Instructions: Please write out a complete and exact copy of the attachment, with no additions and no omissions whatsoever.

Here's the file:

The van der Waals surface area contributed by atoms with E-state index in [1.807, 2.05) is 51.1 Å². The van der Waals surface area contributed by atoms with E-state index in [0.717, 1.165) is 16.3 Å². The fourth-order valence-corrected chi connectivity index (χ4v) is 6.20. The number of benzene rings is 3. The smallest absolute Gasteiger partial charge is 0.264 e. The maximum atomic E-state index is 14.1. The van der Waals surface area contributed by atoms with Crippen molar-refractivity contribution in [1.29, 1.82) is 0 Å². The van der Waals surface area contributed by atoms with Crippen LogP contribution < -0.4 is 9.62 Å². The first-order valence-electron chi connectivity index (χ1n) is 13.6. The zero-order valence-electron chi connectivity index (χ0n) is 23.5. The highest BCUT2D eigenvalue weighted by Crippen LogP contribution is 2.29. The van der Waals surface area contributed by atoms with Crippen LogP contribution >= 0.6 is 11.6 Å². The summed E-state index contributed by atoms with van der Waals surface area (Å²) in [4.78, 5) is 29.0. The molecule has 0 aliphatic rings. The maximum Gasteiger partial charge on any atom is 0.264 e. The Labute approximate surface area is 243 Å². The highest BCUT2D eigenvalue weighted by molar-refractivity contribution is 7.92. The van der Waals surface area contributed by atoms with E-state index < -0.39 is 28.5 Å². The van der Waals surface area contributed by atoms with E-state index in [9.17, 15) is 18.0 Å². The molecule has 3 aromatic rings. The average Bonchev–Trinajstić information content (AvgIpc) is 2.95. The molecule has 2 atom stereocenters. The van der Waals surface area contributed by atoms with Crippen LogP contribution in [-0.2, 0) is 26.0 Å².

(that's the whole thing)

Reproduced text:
The van der Waals surface area contributed by atoms with E-state index in [1.807, 2.05) is 51.1 Å². The van der Waals surface area contributed by atoms with E-state index in [0.717, 1.165) is 16.3 Å². The fourth-order valence-corrected chi connectivity index (χ4v) is 6.20. The number of benzene rings is 3. The smallest absolute Gasteiger partial charge is 0.264 e. The maximum atomic E-state index is 14.1. The van der Waals surface area contributed by atoms with Crippen molar-refractivity contribution in [1.29, 1.82) is 0 Å². The van der Waals surface area contributed by atoms with Crippen LogP contribution < -0.4 is 9.62 Å². The first-order valence-electron chi connectivity index (χ1n) is 13.6. The zero-order valence-electron chi connectivity index (χ0n) is 23.5. The highest BCUT2D eigenvalue weighted by Crippen LogP contribution is 2.29. The van der Waals surface area contributed by atoms with Crippen LogP contribution >= 0.6 is 11.6 Å². The summed E-state index contributed by atoms with van der Waals surface area (Å²) in [4.78, 5) is 29.0. The molecule has 0 aliphatic rings. The maximum Gasteiger partial charge on any atom is 0.264 e. The Labute approximate surface area is 243 Å². The highest BCUT2D eigenvalue weighted by molar-refractivity contribution is 7.92. The van der Waals surface area contributed by atoms with E-state index < -0.39 is 28.5 Å². The van der Waals surface area contributed by atoms with E-state index in [9.17, 15) is 18.0 Å². The molecule has 3 aromatic rings. The average Bonchev–Trinajstić information content (AvgIpc) is 2.95. The molecule has 2 atom stereocenters. The van der Waals surface area contributed by atoms with Crippen LogP contribution in [-0.2, 0) is 26.0 Å².